Some Linux installation programs replace existing configuration files with new ones, although they usually create backups of the old files. When this occurs, you may need to merge all your custom configuration settings into the new configuration files just to get back online. Unfortunately, many Linux programs lack a friendly graphical configuration interface for doing this. On the other hand, most Linux configuration files are in text format, so they're easy to edit. But it isn't always easy to use an editor to merge all your old custom settings into a brand new configuration file. That could be a lot of trouble if all you want is to have the most brand-new-shiny version of a package.
While there are many good reasons to adopt the "if it ain't broke, don't fix it" attitude, there is also a bad one -- annoying version conflicts with the most commonly-used shared library, glibc.
Hopefully, the Linux Standard Base (LSB) should make most glibc version conflicts a thing of the past. But until LSB is finished and widely adopted, think of glibc version problems as the Linux equivalent of DLL hell. In general, Linux isn't nearly as vulnerable as Windows. And if you know what you're doing, you can work around all library conflicts. But if you don't know what you're doing, a reckless upgrade of one package may get you into a situation that will make you want to upgrade your whole Linux distribution to solve the problem.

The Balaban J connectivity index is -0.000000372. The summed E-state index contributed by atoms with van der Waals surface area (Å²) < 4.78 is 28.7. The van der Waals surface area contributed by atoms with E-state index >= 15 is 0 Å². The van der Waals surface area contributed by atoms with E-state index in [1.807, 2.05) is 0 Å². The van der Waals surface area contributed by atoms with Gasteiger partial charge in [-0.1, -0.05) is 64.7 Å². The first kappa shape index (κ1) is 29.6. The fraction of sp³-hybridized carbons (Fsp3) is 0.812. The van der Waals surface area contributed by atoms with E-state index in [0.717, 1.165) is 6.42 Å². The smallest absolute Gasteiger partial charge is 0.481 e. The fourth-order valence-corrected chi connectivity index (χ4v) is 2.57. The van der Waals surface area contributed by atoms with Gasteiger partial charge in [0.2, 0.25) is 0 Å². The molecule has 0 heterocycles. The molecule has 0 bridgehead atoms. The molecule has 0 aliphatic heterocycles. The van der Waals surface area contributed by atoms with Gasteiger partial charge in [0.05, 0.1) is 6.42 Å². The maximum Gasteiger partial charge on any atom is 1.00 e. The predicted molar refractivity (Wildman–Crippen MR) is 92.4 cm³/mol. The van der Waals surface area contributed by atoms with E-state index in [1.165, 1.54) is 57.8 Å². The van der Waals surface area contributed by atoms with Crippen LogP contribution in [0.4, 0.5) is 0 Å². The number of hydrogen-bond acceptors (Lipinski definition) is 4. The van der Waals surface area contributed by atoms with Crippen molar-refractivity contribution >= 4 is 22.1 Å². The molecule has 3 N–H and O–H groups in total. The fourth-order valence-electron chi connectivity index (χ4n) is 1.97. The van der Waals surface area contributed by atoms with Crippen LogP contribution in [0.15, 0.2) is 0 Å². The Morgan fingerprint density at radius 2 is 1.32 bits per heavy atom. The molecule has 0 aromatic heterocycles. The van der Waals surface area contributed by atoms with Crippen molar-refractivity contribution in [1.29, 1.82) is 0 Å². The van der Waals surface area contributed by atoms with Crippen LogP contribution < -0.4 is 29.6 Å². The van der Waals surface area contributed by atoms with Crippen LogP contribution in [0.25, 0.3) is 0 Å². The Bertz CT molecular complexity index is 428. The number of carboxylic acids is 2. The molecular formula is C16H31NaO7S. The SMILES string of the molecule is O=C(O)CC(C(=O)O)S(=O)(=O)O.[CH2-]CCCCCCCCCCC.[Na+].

The Windows reboot-and-reinstall method may sound like a simple two-step process compared to administering a Linux system, but as long as you treat Linux like Linux instead of Windows, you should enjoy more uptime and less tribulation.
The well-tempered Linux
Now that you know what not to do, here are a few tips for those of you moving from Windows to Linux. The first thing you should do is become familiar with the man command. This command brings up online manual pages (usually just called man pages) for various parts of your Linux system. Man pages are not restricted to commands and utilities. You can bring up man pages on many other details, such as C library functions. The first command you should try is man man. This brings up a man page on the man command itself.
After you've been using Linux for a while, your list of most-commonly-used commands becomes second nature. Until then, you may need to use another utility called apropos. This command tells you which man pages deal with a given topic. For example, suppose you forget which command removes a job from your print queue. You know it has something to do with the lpr utility, so you type apropos lpr. Bingo -- the results include lprm, which is the command you're looking for.
Another thing you should do is install online documentation when you install Linux. Whenever you need tips on a command or service, check the /usr/doc directory for documentation. If you can't find what you want there, check the /usr/doc/HOWTO/other-formats/html directory for an HTML file on the topic in question.
Finally, you can usually get a good lead on how to solve a problem by taking some important bit of information about your problem and entering it as search criteria on the Deja Discussions site. One of the most useful troubleshooting techniques is to browse through your error logs until you find an error message related to the problem you're having. Cut the important portion of that error message and paste it into the search field for Deja Discussions, and then browse through the search hits.